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Note: The flipper-doosra could also be used to bowl an off-break - therefore making it a double-bluff against batters who manage to 'pick' the flipper action. This would simply be done by rotating the wrist before release, so the seam points towards leg-slip (instead of towards first slip).

Saturday, October 19, 2013

What would be the maximum speed of a fast bowler if throwing was allowed? 110 mph

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In the previous posting

http://the-doosra.blogspot.co.uk/2013/02/where-does-bowlers-pace-come-from-spin.html 

I suggested that the long run-up of a fast bowler generates about an extra 10 mph pace, on top of the short run-up of a slow, spin bowler.

I am assuming that the short, slow 'walk' to the crease of a typical spinner is more about achieving balance and technique than speed - and that the typical spinners 'run' up does not add to the arm speed.

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In baseball, where the pitcher throws the ball after standing then a single step forward (no run up), a Major League fast ball travels at about 95-100mph).

So a fast bowler with long run-up is 90-95mph, and a fastball pitcher without run-up is about 95-100 - therefore the throwing adds about 10 mph (and we already know that the run-up adds about 10 mph).

Therefore, a combination of throwing plus run-up in the fastest bowler/thrower would probably be about 105-110 mph (fastball 95-100 plus 10).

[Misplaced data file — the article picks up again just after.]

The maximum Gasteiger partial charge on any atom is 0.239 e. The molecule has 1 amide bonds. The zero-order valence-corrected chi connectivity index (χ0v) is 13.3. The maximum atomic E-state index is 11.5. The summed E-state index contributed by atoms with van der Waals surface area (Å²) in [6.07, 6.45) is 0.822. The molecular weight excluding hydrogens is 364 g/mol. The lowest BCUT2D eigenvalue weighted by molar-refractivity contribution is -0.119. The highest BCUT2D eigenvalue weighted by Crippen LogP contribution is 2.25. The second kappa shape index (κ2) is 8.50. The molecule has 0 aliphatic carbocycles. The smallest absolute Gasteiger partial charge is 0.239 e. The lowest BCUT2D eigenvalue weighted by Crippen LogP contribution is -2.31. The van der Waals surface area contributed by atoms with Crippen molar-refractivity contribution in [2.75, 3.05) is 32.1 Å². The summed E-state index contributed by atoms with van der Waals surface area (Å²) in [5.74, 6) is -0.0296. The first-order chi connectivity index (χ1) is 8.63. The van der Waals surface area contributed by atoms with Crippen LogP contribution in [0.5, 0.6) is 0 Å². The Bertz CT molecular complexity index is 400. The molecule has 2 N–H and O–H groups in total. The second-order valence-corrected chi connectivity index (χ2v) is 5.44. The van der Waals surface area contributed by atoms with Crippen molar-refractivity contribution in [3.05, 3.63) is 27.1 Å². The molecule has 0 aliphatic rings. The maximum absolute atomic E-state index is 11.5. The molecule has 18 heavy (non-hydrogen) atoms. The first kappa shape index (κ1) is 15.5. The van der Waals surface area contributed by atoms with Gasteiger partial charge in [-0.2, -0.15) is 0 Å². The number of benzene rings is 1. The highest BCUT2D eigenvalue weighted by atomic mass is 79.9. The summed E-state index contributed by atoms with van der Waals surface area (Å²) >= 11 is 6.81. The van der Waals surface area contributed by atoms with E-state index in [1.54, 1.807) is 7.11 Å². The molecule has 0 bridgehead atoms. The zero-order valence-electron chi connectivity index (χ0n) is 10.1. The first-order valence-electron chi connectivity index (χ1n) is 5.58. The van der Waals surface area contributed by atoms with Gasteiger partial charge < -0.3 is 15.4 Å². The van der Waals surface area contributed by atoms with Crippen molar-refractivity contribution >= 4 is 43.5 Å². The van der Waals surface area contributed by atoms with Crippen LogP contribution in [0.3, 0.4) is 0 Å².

In other words, if throwing was allowed in cricket, the fastest possible delivery that combined both throwing and a long run-up would probably be about 110 mph

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Saeed Ajmal is as good or better than Shane Warne

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Warne: 4.9 wickets per Test Match; average 25; economy rate 2.7.

Ajmal: 5.3 wickets per Test Match; average 27; economy rate 2.7

So Ajmal takes significantly more wickets per test than Warne, but at a slightly higher average per wicket.

However, if adjustment is made for the generally higher batting and bowling averages of modern cricket compared with Warne's era, this probably leaves Ajmal ahead. 

Ajmal is a really, really good bowler! In the same league as Warne and better than any other spinner in the modern game except of course the best of all: Murali.

This means that , from statistics, currently - now - playing each other in the same Test series - we have one of the very greatest ten or so spin bowlers of all time, and probably the greatest ever pace bowler of all time.

(I mean Dale Steyn.)

Why isn't more of a fuss made about this?

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Friday, August 30, 2013

T20 six-hitting sluggers seem to be using performance-enhancing drugs

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It looks to me as if the new generation of T20 batters are going the same way as baseball sluggers - in other words getting into the whole body-building culture, including performance enhancing drugs - many of which are undetectable.

When I say 'looks to me' I mean that there is a fairly characteristic body shape and coarsened facial appearance (heavy brows, prominent lower jaw) which many of these drug users develop - and I think I see some of these changes in some of the big hitting T20 batters.

If this is the case it will, no doubt, be quite well known to insiders - as was always the case in baseball where heavy drug use was endemic among the most successful batters for many years before there was any attempt to stop it - and even after testing drug usage has remained very widespread.